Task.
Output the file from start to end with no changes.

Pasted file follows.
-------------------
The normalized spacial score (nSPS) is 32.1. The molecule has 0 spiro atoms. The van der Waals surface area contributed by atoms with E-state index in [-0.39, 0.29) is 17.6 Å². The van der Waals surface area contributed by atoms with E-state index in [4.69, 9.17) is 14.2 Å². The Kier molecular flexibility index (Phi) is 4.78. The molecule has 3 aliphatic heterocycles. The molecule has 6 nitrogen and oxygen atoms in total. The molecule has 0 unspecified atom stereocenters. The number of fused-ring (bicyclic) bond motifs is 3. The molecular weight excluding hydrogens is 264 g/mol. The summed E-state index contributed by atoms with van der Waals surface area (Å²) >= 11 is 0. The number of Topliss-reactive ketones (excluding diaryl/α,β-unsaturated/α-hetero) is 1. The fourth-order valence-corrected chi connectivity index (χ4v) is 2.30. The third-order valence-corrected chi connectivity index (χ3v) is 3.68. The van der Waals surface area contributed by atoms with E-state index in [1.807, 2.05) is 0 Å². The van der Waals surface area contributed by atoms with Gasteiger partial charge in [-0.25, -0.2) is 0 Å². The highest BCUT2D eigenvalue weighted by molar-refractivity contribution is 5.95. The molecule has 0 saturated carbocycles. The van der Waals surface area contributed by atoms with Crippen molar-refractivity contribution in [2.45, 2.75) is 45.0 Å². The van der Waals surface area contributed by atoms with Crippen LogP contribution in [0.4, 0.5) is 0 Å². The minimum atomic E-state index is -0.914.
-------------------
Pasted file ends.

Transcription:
The normalized spacial score (nSPS) is 32.1. The molecule has 0 spiro atoms. The van der Waals surface area contributed by atoms with E-state index in [-0.39, 0.29) is 17.6 Å². The van der Waals surface area contributed by atoms with E-state index in [4.69, 9.17) is 14.2 Å². The Kier molecular flexibility index (Phi) is 4.78. The molecule has 3 aliphatic heterocycles. The molecule has 6 nitrogen and oxygen atoms in total. The molecule has 0 unspecified atom stereocenters. The number of fused-ring (bicyclic) bond motifs is 3. The molecular weight excluding hydrogens is 264 g/mol. The summed E-state index contributed by atoms with van der Waals surface area (Å²) >= 11 is 0. The number of Topliss-reactive ketones (excluding diaryl/α,β-unsaturated/α-hetero) is 1. The fourth-order valence-corrected chi connectivity index (χ4v) is 2.30. The third-order valence-corrected chi connectivity index (χ3v) is 3.68. The van der Waals surface area contributed by atoms with E-state index in [1.807, 2.05) is 0 Å². The van der Waals surface area contributed by atoms with Gasteiger partial charge in [-0.25, -0.2) is 0 Å². The highest BCUT2D eigenvalue weighted by molar-refractivity contribution is 5.95. The molecule has 0 saturated carbocycles. The van der Waals surface area contributed by atoms with Crippen molar-refractivity contribution in [2.45, 2.75) is 45.0 Å². The van der Waals surface area contributed by atoms with Crippen LogP contribution in [0.4, 0.5) is 0 Å². The minimum atomic E-state index is -0.914.